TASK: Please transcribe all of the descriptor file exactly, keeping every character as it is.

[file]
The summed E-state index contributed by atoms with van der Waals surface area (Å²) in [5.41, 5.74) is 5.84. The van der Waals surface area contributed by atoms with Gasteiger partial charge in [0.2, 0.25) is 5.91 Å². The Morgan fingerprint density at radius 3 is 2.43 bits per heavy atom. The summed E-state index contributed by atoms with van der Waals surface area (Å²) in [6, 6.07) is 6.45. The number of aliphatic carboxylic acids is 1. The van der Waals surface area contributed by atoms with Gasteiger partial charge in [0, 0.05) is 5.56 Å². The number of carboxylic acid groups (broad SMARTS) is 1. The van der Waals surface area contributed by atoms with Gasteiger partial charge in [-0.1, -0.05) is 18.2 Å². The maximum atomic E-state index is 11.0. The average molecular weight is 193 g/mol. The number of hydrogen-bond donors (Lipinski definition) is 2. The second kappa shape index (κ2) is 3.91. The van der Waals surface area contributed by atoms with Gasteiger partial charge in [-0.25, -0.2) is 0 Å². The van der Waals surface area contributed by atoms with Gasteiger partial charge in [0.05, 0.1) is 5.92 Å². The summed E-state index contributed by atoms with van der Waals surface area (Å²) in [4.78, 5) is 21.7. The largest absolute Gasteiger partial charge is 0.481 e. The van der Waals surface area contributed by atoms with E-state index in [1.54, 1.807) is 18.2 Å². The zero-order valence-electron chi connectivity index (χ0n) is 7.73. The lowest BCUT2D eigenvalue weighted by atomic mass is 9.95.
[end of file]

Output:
The summed E-state index contributed by atoms with van der Waals surface area (Å²) in [5.41, 5.74) is 5.84. The van der Waals surface area contributed by atoms with Gasteiger partial charge in [0.2, 0.25) is 5.91 Å². The Morgan fingerprint density at radius 3 is 2.43 bits per heavy atom. The summed E-state index contributed by atoms with van der Waals surface area (Å²) in [6, 6.07) is 6.45. The number of aliphatic carboxylic acids is 1. The van der Waals surface area contributed by atoms with Gasteiger partial charge in [0, 0.05) is 5.56 Å². The number of carboxylic acid groups (broad SMARTS) is 1. The van der Waals surface area contributed by atoms with Gasteiger partial charge in [-0.1, -0.05) is 18.2 Å². The maximum atomic E-state index is 11.0. The average molecular weight is 193 g/mol. The number of hydrogen-bond donors (Lipinski definition) is 2. The second kappa shape index (κ2) is 3.91. The van der Waals surface area contributed by atoms with Gasteiger partial charge in [-0.25, -0.2) is 0 Å². The van der Waals surface area contributed by atoms with Gasteiger partial charge in [0.05, 0.1) is 5.92 Å². The summed E-state index contributed by atoms with van der Waals surface area (Å²) in [4.78, 5) is 21.7. The largest absolute Gasteiger partial charge is 0.481 e. The van der Waals surface area contributed by atoms with E-state index in [1.54, 1.807) is 18.2 Å². The zero-order valence-electron chi connectivity index (χ0n) is 7.73. The lowest BCUT2D eigenvalue weighted by atomic mass is 9.95.